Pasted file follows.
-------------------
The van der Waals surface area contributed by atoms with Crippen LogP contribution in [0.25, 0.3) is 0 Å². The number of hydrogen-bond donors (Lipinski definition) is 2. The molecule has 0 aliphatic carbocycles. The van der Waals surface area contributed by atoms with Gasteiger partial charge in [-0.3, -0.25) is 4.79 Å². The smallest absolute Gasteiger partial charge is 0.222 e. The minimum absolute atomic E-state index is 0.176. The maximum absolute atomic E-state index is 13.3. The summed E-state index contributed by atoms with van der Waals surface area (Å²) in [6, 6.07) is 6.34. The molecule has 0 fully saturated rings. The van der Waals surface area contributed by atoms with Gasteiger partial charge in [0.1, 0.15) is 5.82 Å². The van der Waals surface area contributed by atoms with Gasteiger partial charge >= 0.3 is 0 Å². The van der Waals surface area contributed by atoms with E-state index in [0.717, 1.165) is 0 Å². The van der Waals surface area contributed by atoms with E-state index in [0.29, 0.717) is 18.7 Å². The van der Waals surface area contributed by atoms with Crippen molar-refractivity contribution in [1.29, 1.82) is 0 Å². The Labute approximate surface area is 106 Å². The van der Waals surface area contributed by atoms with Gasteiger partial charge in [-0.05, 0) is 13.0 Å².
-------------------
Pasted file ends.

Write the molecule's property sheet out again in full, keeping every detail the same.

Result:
The van der Waals surface area contributed by atoms with Crippen LogP contribution in [0.25, 0.3) is 0 Å². The number of hydrogen-bond donors (Lipinski definition) is 2. The molecule has 0 aliphatic carbocycles. The van der Waals surface area contributed by atoms with Gasteiger partial charge in [-0.3, -0.25) is 4.79 Å². The smallest absolute Gasteiger partial charge is 0.222 e. The minimum absolute atomic E-state index is 0.176. The maximum absolute atomic E-state index is 13.3. The summed E-state index contributed by atoms with van der Waals surface area (Å²) in [6, 6.07) is 6.34. The molecule has 0 fully saturated rings. The van der Waals surface area contributed by atoms with Gasteiger partial charge in [0.1, 0.15) is 5.82 Å². The van der Waals surface area contributed by atoms with Gasteiger partial charge >= 0.3 is 0 Å². The van der Waals surface area contributed by atoms with E-state index in [0.717, 1.165) is 0 Å². The van der Waals surface area contributed by atoms with E-state index in [0.29, 0.717) is 18.7 Å². The van der Waals surface area contributed by atoms with Crippen molar-refractivity contribution in [1.29, 1.82) is 0 Å². The Labute approximate surface area is 106 Å². The van der Waals surface area contributed by atoms with Gasteiger partial charge in [-0.05, 0) is 13.0 Å².